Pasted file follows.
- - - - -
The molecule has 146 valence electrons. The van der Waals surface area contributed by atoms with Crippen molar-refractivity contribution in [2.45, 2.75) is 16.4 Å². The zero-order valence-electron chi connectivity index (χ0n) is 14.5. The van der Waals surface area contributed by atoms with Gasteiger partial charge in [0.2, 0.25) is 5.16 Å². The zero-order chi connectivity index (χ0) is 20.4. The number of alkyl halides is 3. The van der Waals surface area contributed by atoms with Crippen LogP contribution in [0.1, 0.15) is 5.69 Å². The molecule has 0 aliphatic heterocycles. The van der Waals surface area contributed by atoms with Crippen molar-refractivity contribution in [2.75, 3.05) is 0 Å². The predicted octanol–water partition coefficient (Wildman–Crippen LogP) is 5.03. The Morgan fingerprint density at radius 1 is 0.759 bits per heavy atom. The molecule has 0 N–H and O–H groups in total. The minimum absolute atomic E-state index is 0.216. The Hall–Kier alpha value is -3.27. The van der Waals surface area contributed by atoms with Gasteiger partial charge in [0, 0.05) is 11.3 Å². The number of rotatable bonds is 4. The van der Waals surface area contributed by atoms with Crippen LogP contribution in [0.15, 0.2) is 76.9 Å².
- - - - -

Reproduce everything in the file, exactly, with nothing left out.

The molecule has 146 valence electrons. The van der Waals surface area contributed by atoms with Crippen molar-refractivity contribution in [2.45, 2.75) is 16.4 Å². The zero-order valence-electron chi connectivity index (χ0n) is 14.5. The van der Waals surface area contributed by atoms with Gasteiger partial charge in [0.2, 0.25) is 5.16 Å². The zero-order chi connectivity index (χ0) is 20.4. The number of alkyl halides is 3. The van der Waals surface area contributed by atoms with Crippen LogP contribution in [0.1, 0.15) is 5.69 Å². The molecule has 0 aliphatic heterocycles. The van der Waals surface area contributed by atoms with Crippen molar-refractivity contribution in [2.75, 3.05) is 0 Å². The predicted octanol–water partition coefficient (Wildman–Crippen LogP) is 5.03. The Morgan fingerprint density at radius 1 is 0.759 bits per heavy atom. The molecule has 0 N–H and O–H groups in total. The minimum absolute atomic E-state index is 0.216. The Hall–Kier alpha value is -3.27. The van der Waals surface area contributed by atoms with Gasteiger partial charge in [0, 0.05) is 11.3 Å². The number of rotatable bonds is 4. The van der Waals surface area contributed by atoms with Crippen LogP contribution in [0.15, 0.2) is 76.9 Å².